The microcrystalline cellulose dispersion can also be incorporated into frozen desserts as a fat substitute. For example, a low-calorie, low-fat or substantially fat-free frozen dessert can include from about 0 to about 2% edible fat, from about 1 to about 3% of the microcrystalline cellulose dispersion having the desired color characteristics described herein (as calculated on a dry weight basis), from about 2 to about 8% protein (dry basis), from about 10 to about 30% of a saccharide component containing one or more sugars, and from about 45 to about 85% water. Other stabilizers, gums and emulsifiers, flavorings agents and the like, can also be included if desired in amounts of up to 20% by weight.
Such frozen desserts can be prepared, for example, by thoroughly mixing and homogenizing, if necessary, water, protein, sweetening agents, fat if any, stabilizers and flavoring agents, subjecting the mixture to aeration, freezing and packaging the desserts in a conventional manner using standard techniques.
The microcrystalline cellulose dispersion can also be included in low oil or oil-free food dressings such as salad dressings, viscous and pourable dressings, and the like. These food compositions will generally include from about 0.25 to about 4% by weight and preferably from about 2 to 3% by weight of a cellulose dispersion (as calculated on a solids basis), from about 0 to about 7% fat or edible oil, and from about 50 to about 99% by weight of an aqueous fluid food dressing vehicle. Optional ingredients such as spices, seasonings and the like, can also be included therewith.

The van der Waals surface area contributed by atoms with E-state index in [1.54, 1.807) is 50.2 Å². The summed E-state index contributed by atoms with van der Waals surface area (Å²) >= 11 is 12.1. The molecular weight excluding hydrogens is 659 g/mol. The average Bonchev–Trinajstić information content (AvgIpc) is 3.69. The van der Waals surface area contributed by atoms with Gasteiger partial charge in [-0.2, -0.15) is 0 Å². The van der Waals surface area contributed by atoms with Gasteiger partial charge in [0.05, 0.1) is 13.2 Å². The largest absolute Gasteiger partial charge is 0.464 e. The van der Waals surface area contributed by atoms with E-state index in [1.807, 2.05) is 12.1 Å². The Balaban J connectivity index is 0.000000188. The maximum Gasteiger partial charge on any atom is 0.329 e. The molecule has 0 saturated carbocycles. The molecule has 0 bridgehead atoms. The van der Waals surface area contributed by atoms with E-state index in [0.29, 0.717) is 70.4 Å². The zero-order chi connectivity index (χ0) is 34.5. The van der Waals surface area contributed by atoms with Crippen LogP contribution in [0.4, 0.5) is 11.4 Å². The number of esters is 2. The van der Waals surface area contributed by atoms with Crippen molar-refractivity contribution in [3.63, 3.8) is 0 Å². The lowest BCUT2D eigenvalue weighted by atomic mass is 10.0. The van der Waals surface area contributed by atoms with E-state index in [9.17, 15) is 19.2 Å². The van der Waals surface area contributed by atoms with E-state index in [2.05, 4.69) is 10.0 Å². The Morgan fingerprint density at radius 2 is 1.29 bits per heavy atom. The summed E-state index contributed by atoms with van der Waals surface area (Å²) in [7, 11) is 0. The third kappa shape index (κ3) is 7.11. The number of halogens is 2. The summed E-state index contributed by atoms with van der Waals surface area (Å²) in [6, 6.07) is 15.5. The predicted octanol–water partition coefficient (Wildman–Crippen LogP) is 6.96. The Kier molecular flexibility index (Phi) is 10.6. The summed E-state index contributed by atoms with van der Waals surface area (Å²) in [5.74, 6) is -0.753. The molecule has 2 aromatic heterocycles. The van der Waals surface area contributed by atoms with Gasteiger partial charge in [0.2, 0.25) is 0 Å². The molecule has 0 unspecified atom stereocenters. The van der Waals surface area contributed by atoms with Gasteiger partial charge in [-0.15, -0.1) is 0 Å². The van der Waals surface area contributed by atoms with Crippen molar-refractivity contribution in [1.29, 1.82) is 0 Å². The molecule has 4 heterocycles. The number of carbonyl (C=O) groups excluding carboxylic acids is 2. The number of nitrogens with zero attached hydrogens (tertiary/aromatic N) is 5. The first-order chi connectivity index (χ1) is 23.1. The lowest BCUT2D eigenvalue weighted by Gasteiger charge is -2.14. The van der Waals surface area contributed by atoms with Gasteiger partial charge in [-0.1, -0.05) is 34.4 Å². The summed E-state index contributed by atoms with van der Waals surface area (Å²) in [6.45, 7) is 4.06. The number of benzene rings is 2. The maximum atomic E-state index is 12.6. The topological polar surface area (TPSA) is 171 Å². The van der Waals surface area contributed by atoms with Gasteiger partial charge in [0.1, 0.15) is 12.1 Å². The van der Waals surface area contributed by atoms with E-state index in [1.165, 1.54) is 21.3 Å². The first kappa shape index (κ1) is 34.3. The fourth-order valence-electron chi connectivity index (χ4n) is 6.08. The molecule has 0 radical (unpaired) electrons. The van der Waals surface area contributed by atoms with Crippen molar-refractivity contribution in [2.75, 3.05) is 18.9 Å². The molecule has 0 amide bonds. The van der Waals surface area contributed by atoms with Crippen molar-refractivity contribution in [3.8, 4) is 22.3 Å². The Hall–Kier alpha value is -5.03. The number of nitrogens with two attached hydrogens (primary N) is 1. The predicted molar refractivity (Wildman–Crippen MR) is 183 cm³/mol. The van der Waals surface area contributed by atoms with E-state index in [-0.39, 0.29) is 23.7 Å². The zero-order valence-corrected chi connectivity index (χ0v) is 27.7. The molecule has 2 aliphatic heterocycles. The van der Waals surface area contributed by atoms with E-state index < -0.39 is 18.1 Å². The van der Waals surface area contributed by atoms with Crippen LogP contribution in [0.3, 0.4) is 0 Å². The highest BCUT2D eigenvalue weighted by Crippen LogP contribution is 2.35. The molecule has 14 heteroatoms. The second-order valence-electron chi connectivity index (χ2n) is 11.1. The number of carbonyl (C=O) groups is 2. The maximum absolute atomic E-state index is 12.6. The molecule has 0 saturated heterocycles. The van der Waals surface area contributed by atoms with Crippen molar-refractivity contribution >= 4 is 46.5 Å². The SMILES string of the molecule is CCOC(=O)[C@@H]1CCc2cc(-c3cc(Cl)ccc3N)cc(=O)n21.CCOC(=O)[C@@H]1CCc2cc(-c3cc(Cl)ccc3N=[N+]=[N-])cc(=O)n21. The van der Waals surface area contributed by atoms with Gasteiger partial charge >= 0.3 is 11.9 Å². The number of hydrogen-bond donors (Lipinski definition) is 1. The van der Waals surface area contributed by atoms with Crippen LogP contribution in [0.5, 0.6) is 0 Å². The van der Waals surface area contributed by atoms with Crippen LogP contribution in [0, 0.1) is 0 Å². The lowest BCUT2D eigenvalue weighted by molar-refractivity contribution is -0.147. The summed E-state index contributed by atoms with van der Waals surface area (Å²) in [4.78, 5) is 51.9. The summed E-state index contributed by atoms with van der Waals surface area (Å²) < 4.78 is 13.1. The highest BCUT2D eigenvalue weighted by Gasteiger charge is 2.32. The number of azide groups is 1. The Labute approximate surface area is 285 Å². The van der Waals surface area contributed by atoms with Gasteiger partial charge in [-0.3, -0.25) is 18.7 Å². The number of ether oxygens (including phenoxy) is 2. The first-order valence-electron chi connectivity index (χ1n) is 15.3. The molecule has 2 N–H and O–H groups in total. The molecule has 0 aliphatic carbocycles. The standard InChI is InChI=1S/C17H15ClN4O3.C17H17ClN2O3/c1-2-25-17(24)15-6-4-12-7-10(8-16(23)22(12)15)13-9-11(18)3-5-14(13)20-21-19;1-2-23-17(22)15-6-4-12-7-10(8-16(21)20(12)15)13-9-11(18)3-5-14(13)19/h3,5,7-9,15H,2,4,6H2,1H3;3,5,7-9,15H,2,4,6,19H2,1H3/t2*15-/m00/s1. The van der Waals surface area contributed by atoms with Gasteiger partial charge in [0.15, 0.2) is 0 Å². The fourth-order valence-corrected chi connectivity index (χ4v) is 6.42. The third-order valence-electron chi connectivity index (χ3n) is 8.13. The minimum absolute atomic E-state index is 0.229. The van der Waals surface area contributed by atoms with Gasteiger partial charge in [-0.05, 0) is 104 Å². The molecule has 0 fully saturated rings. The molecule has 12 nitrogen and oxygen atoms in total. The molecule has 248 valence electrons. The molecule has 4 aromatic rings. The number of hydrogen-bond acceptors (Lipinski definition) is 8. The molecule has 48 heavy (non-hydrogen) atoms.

In accordance with conventional food dressing manufacturing techniques, the ingredients are combined by blending the ingredients using a vortex mixer, for example.
Also within this aspect of the invention are food products such as fat-free mayonnaise and similar products which are prepared in a manner similar to that described above with regard to salad dressings except that the food dressing vehicle may contain up to about 20% by weight of a "bodying" agent such as gums, starch, other hydrocolloids and mixtures thereof; low DE corn syrups and the like.